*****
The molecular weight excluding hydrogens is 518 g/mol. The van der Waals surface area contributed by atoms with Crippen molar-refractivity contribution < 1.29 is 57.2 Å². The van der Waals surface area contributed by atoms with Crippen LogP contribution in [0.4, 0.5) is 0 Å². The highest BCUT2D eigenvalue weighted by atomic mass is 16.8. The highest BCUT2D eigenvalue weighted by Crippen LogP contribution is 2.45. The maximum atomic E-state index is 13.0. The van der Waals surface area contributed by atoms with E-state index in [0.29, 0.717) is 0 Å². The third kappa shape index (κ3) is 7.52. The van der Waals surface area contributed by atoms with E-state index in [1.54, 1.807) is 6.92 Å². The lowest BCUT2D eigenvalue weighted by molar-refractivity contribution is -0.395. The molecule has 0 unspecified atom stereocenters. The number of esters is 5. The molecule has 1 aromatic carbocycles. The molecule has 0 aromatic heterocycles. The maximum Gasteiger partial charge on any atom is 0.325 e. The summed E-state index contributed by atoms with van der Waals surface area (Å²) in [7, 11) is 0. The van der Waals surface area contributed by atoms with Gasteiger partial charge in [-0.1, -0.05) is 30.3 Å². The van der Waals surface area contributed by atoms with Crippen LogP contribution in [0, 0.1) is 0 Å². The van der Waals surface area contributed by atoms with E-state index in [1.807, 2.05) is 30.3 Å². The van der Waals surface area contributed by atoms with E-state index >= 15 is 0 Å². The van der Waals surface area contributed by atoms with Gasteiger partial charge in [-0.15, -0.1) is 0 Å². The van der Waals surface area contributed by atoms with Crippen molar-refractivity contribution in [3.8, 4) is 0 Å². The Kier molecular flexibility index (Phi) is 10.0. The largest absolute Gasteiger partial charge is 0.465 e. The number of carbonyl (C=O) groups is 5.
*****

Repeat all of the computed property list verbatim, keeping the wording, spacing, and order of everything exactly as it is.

The molecular weight excluding hydrogens is 518 g/mol. The van der Waals surface area contributed by atoms with Crippen molar-refractivity contribution < 1.29 is 57.2 Å². The van der Waals surface area contributed by atoms with Crippen LogP contribution in [0.4, 0.5) is 0 Å². The highest BCUT2D eigenvalue weighted by atomic mass is 16.8. The highest BCUT2D eigenvalue weighted by Crippen LogP contribution is 2.45. The maximum atomic E-state index is 13.0. The van der Waals surface area contributed by atoms with E-state index in [0.29, 0.717) is 0 Å². The third kappa shape index (κ3) is 7.52. The van der Waals surface area contributed by atoms with E-state index in [1.54, 1.807) is 6.92 Å². The lowest BCUT2D eigenvalue weighted by molar-refractivity contribution is -0.395. The molecule has 0 unspecified atom stereocenters. The number of esters is 5. The molecule has 1 aromatic carbocycles. The molecule has 0 aromatic heterocycles. The maximum Gasteiger partial charge on any atom is 0.325 e. The summed E-state index contributed by atoms with van der Waals surface area (Å²) in [7, 11) is 0. The van der Waals surface area contributed by atoms with Gasteiger partial charge in [-0.1, -0.05) is 30.3 Å². The van der Waals surface area contributed by atoms with Crippen LogP contribution in [0, 0.1) is 0 Å². The van der Waals surface area contributed by atoms with E-state index in [1.807, 2.05) is 30.3 Å². The van der Waals surface area contributed by atoms with E-state index >= 15 is 0 Å². The van der Waals surface area contributed by atoms with Gasteiger partial charge in [-0.15, -0.1) is 0 Å². The van der Waals surface area contributed by atoms with Crippen molar-refractivity contribution in [3.8, 4) is 0 Å². The Kier molecular flexibility index (Phi) is 10.0. The largest absolute Gasteiger partial charge is 0.465 e. The number of carbonyl (C=O) groups is 5.